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Review : The Purge–Election Day

The Purge: Election Day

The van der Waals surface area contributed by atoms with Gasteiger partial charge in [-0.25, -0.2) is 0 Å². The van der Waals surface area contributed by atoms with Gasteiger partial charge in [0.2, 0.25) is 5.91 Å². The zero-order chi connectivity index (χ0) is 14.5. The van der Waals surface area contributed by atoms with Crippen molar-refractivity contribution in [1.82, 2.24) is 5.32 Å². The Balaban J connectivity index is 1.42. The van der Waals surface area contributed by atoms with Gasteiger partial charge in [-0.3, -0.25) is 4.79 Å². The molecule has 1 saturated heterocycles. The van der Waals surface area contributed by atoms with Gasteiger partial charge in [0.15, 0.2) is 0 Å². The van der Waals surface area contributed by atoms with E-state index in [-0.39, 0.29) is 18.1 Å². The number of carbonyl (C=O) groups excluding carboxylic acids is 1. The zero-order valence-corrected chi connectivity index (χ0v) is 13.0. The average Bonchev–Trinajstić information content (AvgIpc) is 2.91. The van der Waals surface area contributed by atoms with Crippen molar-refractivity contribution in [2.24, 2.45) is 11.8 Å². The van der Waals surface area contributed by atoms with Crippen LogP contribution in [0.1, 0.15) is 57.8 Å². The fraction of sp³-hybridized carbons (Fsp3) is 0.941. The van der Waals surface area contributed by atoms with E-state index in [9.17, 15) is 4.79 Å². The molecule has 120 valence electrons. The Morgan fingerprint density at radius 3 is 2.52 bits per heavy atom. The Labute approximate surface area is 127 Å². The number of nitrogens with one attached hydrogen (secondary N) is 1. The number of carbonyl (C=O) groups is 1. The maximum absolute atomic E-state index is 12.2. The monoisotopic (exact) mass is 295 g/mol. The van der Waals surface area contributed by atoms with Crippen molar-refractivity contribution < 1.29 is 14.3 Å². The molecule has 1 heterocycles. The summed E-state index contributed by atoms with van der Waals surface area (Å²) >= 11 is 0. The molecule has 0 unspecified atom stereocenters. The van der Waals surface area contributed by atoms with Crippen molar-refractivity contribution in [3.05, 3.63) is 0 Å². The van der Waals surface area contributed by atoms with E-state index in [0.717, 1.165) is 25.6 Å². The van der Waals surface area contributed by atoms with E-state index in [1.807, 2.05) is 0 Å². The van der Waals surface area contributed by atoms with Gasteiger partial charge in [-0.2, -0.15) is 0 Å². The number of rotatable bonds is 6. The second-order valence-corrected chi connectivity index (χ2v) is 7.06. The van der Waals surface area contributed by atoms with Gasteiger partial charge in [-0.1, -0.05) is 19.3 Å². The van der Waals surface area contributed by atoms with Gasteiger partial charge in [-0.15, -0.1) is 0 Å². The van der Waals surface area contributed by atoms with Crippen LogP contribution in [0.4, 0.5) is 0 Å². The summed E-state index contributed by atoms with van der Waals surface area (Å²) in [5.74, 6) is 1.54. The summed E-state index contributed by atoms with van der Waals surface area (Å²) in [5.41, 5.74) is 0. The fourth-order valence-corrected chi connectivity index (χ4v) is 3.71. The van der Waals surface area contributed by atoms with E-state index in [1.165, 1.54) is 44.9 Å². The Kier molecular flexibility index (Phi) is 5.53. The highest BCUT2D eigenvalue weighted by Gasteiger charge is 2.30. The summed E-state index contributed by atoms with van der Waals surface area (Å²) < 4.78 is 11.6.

The purge election day comes with a little surprise. The surprise is–it isn’t terrible. What might appear to be another slasher flick on the surface actually cuts a little deeper on the big screen. It has real plot, character development, decent acting, and relationship building, not just bloody scenes of gore and dismemberment. So how about a little depth with your killing? I say why not. When I say depth I don’t mean profound and compelling, and when I say killing, I mean good old fashioned macabre homicide performed on a national scale. Sure, some freaky looking characters will jump out at you when your not expecting it, sure some of the bad guys will be good, and some of the good guys will turn out bad, sure there will be hero’s and villains, but what you don’t expect is the humor. The humor is done in such a way that it really works. The trick is in the mockery of itself, as if Purge day was a real event, and the killing was an accepted solution to poverty. Even the politics are not designed to be serious and thought provoking, but ridiculous and satirical, that’s why it works. If there is one thing that really bugs me, it’s the idea that every movie, and every sitcom, has to have some form of built in political correctness so no one feels left out. I don’t need a television show or a movie to explain to me what is or isn’t considered normal. What is not funny about the movie is it’s take on human nature. If you think it is so ridiculous that the leaders of a country would allow and encourage such blatant brutality against it’s citizens, you needn’t go back to far in the history books to find situations comparable. The idea that laws are made to protect those in power is not a new one either. None of these themes take anything away from the fun of this flick, which might be akin to taking some really bad acid and having a scary ass trip right in the the middle of Mardi-Gras. Maybe it’s your civic duty to see this film, after all the leaders of this have a long history of being purgers, oh…I’m sorry…our leaders don’t purge…they commit perjury…my bad. I bet we all know a few people we wouldn’t mind seeing out alone on purge night…Dick Cheney is that you…all by yourself…on purge night…? The Smyth has Spoken.